As long as you breathe, eat and drink, you can't entirely escape environmental toxins. Research on the risks associated with these toxins is ongoing, but many scientists believe that existing evidence suggests that toxic buildup in our bodies contributes to the development of Parkinson's disease and may increase risk for some types of cancer and other serious conditions. A Centers for Disease Control and Prevention study that tested 10,000 men and women for the presence of 715 chemicals, including phthalates and dioxin, found that most Americans carried some combination of these toxins in small amounts in their blood.
TOXICITY IN THE HOME
Household sources of toxins that are under investigation…
- Home furnishings. Polybrominated diphenylethers (PBDEs), common ingredients in flame retardants that are used to treat upholstered chairs and sofas, foam mattresses and cushions, may be carcinogenic. PBDEs also may disrupt thyroid function and brain development.
What to do: When buying foam mattresses, upholstered furniture, etc., ask whether PBDEs were used during manufacturing.
- Pressed wood and fiberboard, which often are used in furniture and shelving, are corrunon sources of formaldehyde, a gaseous compound that is used as a disinfectant. Formaldehyde has been found to be a probable carcinogen.
What to do: Look for solid-wood products or those carrying the seal of the American National Standards Institute (ANSI), which certifies that the item is low in formaldehyde emissions.
To find furniture and other products that are low in potentially dangerous chemical emissions, consult the Green guard Environmental Institute, a nonprofit, independent organization Heahb Alerts that certifies low-emitting products, 800-427- 9681, www.Greenguard.org.
- Cleaning products. Most people use a wide variety of cleaning products, many of which contain toxic chemicals. Chlorine bleach is potentially carcinogenic and can damage the respiratory system. Among its by-products are chlorinated hydrocarbons, chloroform and tribalometbanes, all of which act like weak estrogens and cause breast cells to divide more rapidly. These by-products have been shown to cause breast tumors in animals.
What to do: Use commercial cleansers that are free of chlorine and most chemicals. Seventh Generation and Sun & Earth are two brands that are widely available at health-food stores.
Or use natural cleaning alternatives—baking soda to scrub sinks, tubs and toilets...white distilled vinegar in a pump-spray bottle to clean mirrors and windows. If you must use chlorine- containing cleaners, make sure the room is well-ventilated.
- Pesticides. Research has shown that pesticides increase risk for Parkinson's disease—and may be a cause of some cancers.
What to do: Use baits and traps instead of sprays. Try organic alternatives to toxic bug killers, including oil sprays, such as Sharpshooter, an all-natural insect killer containing plant oils...Burnout II, a natural herbicide that contains vinegar, clove and lemon...and corn gluten meal, a nafixal weed killer. All of these products are available at most garden centers that carry organic products.
For more information on pesticides and other toxic household products, visit the IU7eb site of Earth Share (a nationwide network of environmental organizations) at www.earthshare.org. .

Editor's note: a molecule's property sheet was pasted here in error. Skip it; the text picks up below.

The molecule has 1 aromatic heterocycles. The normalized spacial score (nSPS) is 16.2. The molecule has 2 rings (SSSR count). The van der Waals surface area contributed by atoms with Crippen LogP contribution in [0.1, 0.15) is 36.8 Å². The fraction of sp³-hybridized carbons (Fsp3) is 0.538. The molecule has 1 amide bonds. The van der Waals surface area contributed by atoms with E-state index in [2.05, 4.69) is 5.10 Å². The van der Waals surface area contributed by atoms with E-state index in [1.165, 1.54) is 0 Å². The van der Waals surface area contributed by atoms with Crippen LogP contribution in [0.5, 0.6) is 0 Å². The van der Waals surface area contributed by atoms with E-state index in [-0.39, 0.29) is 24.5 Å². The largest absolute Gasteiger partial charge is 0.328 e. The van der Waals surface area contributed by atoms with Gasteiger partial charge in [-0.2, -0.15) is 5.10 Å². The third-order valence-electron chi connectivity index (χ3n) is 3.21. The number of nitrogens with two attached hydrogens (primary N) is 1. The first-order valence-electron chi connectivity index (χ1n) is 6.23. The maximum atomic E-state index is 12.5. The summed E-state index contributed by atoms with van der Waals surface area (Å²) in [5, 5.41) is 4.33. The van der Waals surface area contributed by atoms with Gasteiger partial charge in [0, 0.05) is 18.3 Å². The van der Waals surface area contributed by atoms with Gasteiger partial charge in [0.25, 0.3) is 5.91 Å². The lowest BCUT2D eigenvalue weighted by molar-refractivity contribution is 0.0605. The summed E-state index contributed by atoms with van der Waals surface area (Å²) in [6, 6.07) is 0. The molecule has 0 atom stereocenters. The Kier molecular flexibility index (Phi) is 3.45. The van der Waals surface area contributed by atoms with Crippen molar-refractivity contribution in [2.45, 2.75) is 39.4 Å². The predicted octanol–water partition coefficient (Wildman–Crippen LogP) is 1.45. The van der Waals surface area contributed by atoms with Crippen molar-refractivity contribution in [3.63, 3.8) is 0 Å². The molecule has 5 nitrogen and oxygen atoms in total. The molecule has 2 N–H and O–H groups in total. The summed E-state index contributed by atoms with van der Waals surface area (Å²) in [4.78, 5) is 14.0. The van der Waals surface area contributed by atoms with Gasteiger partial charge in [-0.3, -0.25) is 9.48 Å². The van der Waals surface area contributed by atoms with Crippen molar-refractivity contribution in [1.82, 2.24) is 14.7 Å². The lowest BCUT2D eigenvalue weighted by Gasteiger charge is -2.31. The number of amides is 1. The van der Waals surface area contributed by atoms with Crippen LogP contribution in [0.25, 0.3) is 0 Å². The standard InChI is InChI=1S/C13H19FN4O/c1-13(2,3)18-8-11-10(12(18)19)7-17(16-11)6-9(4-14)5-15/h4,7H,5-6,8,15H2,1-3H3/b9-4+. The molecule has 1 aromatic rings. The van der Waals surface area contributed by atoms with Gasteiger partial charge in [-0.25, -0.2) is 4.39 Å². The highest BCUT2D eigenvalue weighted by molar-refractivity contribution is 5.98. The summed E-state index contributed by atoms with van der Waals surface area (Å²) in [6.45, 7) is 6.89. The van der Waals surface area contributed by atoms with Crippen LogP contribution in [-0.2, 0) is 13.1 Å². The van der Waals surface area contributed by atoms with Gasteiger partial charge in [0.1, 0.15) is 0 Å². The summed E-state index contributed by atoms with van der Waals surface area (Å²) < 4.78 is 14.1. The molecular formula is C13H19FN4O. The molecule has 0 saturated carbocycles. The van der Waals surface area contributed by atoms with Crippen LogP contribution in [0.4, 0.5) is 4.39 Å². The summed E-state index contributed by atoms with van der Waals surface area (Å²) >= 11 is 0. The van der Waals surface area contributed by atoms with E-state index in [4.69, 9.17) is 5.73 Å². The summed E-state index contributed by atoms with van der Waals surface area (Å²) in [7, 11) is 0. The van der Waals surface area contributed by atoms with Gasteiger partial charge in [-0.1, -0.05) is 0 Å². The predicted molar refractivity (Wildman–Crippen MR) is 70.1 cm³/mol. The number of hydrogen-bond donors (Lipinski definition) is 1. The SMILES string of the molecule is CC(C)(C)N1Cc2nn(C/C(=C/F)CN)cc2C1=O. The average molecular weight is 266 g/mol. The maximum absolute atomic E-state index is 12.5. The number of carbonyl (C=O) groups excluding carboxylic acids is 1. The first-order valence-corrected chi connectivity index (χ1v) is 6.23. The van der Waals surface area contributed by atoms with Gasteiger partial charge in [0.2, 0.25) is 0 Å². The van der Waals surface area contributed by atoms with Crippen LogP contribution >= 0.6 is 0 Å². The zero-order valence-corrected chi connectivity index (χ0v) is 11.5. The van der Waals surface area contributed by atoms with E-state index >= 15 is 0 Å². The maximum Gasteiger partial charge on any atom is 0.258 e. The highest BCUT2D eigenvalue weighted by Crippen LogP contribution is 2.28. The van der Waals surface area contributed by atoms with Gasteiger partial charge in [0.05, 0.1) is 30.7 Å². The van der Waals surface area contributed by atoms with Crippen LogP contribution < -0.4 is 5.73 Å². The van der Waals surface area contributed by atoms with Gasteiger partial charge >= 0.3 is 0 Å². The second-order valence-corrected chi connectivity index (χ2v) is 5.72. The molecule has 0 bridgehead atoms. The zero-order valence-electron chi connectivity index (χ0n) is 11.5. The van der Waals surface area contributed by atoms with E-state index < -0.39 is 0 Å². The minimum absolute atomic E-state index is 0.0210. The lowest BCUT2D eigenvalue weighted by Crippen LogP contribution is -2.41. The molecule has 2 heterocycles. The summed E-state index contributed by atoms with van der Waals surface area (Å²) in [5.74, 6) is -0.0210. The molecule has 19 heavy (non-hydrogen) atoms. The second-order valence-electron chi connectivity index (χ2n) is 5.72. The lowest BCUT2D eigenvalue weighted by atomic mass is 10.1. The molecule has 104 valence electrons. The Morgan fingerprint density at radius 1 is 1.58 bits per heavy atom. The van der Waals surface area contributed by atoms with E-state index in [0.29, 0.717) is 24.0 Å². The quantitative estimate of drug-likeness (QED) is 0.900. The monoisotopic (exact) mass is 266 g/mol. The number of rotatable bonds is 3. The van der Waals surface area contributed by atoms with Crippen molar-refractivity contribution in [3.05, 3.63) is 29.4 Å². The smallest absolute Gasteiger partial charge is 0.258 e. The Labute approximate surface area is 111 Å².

- Cosmetics. Para-phenylenediamine, a chemical found in some dark hair dyes, increases risk for bladder cancer in humans, according to a study in the journal Carcinogenesis. Otbertoxic ingredients used in cosmetics…
- Phthalates, typically used as a solvent and plastic softener, have been linked to cancer and to birth defects of the male reproductive system. They are found in many shampoos and other hair products, cosmetics, deodorants and nail polish. To learn more about phthalates and get a list of products that contain them, go to a reliable Web site of several consumer environmental groups at www.safecosmetics.org.
- Talc, in talcum powder, has been linked to a 60% increase in the risk for ovarian cancer in women who use it in the genital area.
- Propylene glycol, an ingredient found in some moisturizing products and skin creams, is absorbed through the skin, and high levels may damage the kidneys and liver
What to do: Read labels carefully. By law, cosmetic ingredients must be listed on the label, starting with those in largest amounts. Choose all-natural alternatives, such as products made with olive oil, safflower oil or oatmeal, whenever possible. To find hair products, lotions, deodorants and other products from companies that have replaced or are replacing toxic ingredients, go to www.safecosmetics.org (look for safe companies).
Antioxidants such as vitamins C and E are known to promote health by scavenging free radicals (harmful by-products of metabolism), which damage our cells and contribute to cancer and other diseases.
But antioxidants have another role that is possibly even more important in protecting against environmental toxins. Antioxidants stimulate an area of the DNA called the antioxidant responsive element (ARE), which activates a gene that produces detoxifying enzymes. This is the body's way of breaking down carcinogens and other toxins. In addition to commonly known antioxidant sources, such as brightly colored produce (carrots, beets, kale and tomatoes), be sure your diet contains...
- Cruciferous vegetables, such as cauliflower and brussels sprouts, which contain sulforaphane, a potent enzyme inducer.
- Green tea, an antioxidant source that is 20 times more potent than vitamin E, according to the American Chemical Society. Drink two to five cups daily.
- Rosemary, a source of carnosol, which has antioxidant and anticarcinogenic properties. Use rosemary in cooking, or drink one cup of rosemary tea daily. Curry, which contains curcumin and turmeric, rwo potent cancer-fighting herbs. Cook with curry three times a week.